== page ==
One of the biggest burdens faced by today’s students is the repayment of expensive student loans. In a day where room, board, tuition, and books can push college bills up past 20, 30, even 40 thousand dollars per year, many students are finding themselves in serious debt upon leaving college. Even with a good job lined up, you may find that you will be repaying your loans well after leaving school, after you are married, and still be paying your student loan off as your children get ready for their college education! Who needs that? You certainly don’t! There may be a way for you to tackle your student loan debt in the form of a government student loan consolidation. Please keep reading for more details.
So, just what is a government student loan consolidation anyway? For starters, it is a type of loan which permits you to take several student loans, pay them off, and make monthly payments to a single lender. For example, if you have 3 outstanding loans with 3 different lenders that are due at 3 different times of the month, you may feel as if you are writing out checks just about every week. In fact, you probably are! Who needs that? You have enough to think about such as managing your hectic schedule; balancing work, family, friends, and the rest of life’s tasks is enough for any one person to handle — wouldn’t it be simpler to pay a single payment each month? You bet it would!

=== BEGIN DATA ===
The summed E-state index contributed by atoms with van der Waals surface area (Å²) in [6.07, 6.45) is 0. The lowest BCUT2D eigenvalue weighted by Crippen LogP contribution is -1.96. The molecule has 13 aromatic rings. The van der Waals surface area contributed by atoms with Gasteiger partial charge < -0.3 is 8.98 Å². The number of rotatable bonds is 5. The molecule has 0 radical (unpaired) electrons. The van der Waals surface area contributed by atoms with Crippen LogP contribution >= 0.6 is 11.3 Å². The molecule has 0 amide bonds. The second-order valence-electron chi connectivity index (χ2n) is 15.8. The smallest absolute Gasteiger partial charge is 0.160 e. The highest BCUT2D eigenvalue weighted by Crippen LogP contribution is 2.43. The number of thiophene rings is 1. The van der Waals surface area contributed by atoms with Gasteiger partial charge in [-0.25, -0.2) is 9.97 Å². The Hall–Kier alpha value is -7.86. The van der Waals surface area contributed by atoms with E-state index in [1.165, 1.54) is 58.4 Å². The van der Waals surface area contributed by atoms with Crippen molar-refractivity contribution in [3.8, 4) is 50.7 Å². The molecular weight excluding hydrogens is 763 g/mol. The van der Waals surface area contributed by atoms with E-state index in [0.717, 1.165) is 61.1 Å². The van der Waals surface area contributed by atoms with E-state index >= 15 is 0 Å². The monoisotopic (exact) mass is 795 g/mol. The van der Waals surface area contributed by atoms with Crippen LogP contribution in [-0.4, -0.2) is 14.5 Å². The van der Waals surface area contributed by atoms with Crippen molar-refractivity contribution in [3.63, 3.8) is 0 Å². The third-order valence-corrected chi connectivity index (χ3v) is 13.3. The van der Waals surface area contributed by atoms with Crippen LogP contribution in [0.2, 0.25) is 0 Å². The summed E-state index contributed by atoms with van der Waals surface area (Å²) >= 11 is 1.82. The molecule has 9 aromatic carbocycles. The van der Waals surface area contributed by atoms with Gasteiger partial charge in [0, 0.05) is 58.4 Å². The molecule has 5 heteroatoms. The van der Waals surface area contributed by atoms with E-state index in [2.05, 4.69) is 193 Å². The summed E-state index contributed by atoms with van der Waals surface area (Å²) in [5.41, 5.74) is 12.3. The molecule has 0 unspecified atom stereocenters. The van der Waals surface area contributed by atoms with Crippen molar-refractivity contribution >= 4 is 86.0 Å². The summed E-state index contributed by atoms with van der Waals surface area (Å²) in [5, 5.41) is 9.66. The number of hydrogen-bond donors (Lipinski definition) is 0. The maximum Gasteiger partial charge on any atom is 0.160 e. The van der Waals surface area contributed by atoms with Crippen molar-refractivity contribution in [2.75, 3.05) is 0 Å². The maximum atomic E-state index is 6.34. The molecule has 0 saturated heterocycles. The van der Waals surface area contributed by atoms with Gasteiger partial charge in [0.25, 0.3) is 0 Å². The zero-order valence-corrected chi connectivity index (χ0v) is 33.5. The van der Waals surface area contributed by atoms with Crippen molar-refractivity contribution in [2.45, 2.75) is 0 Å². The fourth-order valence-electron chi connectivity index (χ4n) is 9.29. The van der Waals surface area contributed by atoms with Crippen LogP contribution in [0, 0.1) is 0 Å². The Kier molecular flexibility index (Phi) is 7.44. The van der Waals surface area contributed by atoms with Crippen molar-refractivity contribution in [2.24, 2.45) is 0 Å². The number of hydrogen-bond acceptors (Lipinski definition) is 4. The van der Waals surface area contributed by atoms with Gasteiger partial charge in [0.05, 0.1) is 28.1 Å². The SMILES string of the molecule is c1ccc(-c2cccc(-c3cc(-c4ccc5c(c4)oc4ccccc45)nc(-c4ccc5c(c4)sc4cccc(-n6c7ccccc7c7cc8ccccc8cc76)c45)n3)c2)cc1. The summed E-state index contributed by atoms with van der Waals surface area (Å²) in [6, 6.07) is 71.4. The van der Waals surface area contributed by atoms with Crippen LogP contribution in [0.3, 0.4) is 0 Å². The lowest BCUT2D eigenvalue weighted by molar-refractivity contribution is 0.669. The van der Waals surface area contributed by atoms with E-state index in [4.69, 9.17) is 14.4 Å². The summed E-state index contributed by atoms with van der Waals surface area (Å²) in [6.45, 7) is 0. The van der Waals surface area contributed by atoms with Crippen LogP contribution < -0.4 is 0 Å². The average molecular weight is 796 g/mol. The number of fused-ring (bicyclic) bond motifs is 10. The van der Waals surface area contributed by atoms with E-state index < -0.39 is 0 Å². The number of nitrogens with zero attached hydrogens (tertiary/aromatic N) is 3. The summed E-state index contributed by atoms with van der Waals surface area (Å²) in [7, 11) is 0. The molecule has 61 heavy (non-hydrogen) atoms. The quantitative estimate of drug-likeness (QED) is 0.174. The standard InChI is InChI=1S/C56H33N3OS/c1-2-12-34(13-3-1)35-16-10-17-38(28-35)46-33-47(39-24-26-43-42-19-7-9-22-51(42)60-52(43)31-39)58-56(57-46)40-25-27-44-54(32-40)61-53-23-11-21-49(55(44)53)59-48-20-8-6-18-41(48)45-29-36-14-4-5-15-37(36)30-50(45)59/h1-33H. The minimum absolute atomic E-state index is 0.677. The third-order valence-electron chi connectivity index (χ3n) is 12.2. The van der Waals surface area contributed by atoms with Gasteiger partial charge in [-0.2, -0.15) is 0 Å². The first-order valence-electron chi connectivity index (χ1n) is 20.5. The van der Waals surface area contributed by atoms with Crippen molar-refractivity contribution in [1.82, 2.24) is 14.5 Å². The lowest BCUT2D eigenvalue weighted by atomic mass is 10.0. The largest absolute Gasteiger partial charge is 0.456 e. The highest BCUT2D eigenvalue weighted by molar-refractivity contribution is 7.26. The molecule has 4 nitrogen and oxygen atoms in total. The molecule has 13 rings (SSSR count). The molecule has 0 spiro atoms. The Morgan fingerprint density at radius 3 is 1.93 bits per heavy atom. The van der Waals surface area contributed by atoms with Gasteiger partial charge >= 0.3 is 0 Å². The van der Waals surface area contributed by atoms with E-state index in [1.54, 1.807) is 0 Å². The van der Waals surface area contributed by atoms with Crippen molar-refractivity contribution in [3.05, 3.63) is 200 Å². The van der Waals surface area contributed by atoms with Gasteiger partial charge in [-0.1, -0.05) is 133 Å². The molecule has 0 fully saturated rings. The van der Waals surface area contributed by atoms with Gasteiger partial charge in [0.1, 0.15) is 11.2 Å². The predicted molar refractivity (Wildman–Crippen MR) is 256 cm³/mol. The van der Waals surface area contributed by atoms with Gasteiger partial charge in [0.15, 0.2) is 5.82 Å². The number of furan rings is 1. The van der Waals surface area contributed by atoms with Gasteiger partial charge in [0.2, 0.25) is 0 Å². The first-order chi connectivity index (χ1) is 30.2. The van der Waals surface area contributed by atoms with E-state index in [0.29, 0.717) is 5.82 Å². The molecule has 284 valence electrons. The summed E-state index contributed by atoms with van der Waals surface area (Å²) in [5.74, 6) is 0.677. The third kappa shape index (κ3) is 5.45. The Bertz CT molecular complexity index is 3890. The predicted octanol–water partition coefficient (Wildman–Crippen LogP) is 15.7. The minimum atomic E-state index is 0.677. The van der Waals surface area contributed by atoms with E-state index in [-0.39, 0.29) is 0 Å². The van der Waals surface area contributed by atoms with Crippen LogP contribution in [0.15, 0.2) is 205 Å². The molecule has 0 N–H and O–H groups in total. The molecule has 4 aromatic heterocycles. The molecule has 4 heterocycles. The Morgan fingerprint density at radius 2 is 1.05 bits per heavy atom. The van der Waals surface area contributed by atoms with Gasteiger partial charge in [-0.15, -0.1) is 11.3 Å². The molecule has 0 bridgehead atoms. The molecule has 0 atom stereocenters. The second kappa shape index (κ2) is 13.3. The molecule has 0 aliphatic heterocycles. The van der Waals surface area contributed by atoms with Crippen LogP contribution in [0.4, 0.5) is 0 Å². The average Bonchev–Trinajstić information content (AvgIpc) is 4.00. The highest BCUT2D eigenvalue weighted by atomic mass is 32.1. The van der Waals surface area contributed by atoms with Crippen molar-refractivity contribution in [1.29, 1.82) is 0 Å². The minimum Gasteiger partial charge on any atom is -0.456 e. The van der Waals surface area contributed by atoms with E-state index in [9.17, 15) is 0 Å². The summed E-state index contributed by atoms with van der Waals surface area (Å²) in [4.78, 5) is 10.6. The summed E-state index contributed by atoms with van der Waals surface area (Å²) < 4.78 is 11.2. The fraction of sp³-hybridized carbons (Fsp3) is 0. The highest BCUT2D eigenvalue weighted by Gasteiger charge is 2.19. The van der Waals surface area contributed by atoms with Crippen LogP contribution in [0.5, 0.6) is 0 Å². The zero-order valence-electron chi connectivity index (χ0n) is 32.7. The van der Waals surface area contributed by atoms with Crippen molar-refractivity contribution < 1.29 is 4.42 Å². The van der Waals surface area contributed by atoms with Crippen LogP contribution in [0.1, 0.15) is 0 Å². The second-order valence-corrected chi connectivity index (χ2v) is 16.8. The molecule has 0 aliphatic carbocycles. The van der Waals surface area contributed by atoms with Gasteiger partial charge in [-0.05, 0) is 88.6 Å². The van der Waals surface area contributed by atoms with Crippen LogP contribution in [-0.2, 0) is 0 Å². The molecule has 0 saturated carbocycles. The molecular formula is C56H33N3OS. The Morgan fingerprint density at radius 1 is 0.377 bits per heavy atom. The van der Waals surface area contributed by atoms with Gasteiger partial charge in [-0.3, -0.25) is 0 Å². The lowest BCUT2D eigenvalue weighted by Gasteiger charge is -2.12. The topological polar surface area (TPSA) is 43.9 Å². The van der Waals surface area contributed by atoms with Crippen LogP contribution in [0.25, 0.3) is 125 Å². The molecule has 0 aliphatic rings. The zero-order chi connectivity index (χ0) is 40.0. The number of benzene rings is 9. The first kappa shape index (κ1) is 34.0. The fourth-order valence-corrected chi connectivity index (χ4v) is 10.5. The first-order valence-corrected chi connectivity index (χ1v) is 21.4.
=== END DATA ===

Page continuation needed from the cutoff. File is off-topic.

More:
Just where can you go to find yourself a government student loan consolidation? By searching online. Companies advertise their services to consumers and they are eager to do business with you. By shopping the internet you can locate the government student loan consolidation that is right for you. Please keep the following points in mind before selecting your loan:
Will the loan be given to you at a fixed rate or at a variable rate? Can you lock in a long term fixed rate to make certain that your rate never rises?
Exactly how much will the consolidator lend to you? Will the amount loaned cover the entire outstanding balance or will you have to pay the remaining funds off with a separate loan? Can you afford to do both?
How long will your loan take to be paid off? Will you be satisfied with making payments years after leaving college and with other responsibilities on your shoulders, i.e., new car loan, your marriage, a family, buying a home? Are there prepayment penalties if you decide to pay off your loan early?
Government student loan consolidations are fairly new and not for everyone. Make certain you understand all the “fine print” before agreeing to a new loan. You can reduce your debt to manageable levels with a government student loan consolidation if you shop wisely.